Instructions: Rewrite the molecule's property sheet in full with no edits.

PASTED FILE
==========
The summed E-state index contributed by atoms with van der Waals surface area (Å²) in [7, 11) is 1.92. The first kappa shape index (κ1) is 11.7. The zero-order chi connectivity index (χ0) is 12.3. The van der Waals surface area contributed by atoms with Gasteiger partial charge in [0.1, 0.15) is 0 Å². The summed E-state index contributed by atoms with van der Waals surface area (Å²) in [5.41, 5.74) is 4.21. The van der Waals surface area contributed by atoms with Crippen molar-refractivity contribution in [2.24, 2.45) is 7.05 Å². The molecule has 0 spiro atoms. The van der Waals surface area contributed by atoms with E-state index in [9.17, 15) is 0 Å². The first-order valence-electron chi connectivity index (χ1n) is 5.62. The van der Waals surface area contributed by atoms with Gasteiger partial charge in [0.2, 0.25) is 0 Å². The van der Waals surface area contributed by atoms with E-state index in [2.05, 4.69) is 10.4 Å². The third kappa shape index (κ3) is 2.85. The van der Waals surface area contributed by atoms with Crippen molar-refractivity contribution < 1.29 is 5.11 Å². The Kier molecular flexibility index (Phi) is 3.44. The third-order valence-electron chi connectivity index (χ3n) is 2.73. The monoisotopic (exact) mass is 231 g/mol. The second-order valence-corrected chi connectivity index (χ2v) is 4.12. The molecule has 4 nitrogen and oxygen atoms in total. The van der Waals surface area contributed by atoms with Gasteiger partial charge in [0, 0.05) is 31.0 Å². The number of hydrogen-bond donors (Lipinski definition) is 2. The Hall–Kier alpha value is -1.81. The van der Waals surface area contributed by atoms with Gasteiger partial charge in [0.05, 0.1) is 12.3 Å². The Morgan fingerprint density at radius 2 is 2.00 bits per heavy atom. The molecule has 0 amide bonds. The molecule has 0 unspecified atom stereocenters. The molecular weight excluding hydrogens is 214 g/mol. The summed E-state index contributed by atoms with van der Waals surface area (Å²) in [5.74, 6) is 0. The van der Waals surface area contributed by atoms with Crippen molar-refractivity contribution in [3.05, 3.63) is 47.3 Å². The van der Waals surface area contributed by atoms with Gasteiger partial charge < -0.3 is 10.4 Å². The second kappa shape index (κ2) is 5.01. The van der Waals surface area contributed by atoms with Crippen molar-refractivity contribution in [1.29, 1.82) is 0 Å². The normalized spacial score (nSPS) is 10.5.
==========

The summed E-state index contributed by atoms with van der Waals surface area (Å²) in [7, 11) is 1.92. The first kappa shape index (κ1) is 11.7. The zero-order chi connectivity index (χ0) is 12.3. The van der Waals surface area contributed by atoms with Gasteiger partial charge in [0.1, 0.15) is 0 Å². The summed E-state index contributed by atoms with van der Waals surface area (Å²) in [5.41, 5.74) is 4.21. The van der Waals surface area contributed by atoms with Crippen molar-refractivity contribution in [2.24, 2.45) is 7.05 Å². The molecule has 0 spiro atoms. The van der Waals surface area contributed by atoms with E-state index in [9.17, 15) is 0 Å². The first-order valence-electron chi connectivity index (χ1n) is 5.62. The van der Waals surface area contributed by atoms with Gasteiger partial charge in [0.2, 0.25) is 0 Å². The van der Waals surface area contributed by atoms with E-state index in [2.05, 4.69) is 10.4 Å². The third kappa shape index (κ3) is 2.85. The van der Waals surface area contributed by atoms with Crippen molar-refractivity contribution < 1.29 is 5.11 Å². The Kier molecular flexibility index (Phi) is 3.44. The third-order valence-electron chi connectivity index (χ3n) is 2.73. The monoisotopic (exact) mass is 231 g/mol. The second-order valence-corrected chi connectivity index (χ2v) is 4.12. The molecule has 4 nitrogen and oxygen atoms in total. The van der Waals surface area contributed by atoms with Gasteiger partial charge in [0, 0.05) is 31.0 Å². The number of hydrogen-bond donors (Lipinski definition) is 2. The Hall–Kier alpha value is -1.81. The van der Waals surface area contributed by atoms with Gasteiger partial charge in [0.05, 0.1) is 12.3 Å². The Morgan fingerprint density at radius 2 is 2.00 bits per heavy atom. The molecule has 0 amide bonds. The molecule has 0 unspecified atom stereocenters. The molecular weight excluding hydrogens is 214 g/mol. The summed E-state index contributed by atoms with van der Waals surface area (Å²) in [5.74, 6) is 0. The van der Waals surface area contributed by atoms with Crippen molar-refractivity contribution in [3.05, 3.63) is 47.3 Å². The van der Waals surface area contributed by atoms with Gasteiger partial charge < -0.3 is 10.4 Å². The second kappa shape index (κ2) is 5.01. The van der Waals surface area contributed by atoms with Crippen molar-refractivity contribution in [1.29, 1.82) is 0 Å². The normalized spacial score (nSPS) is 10.5.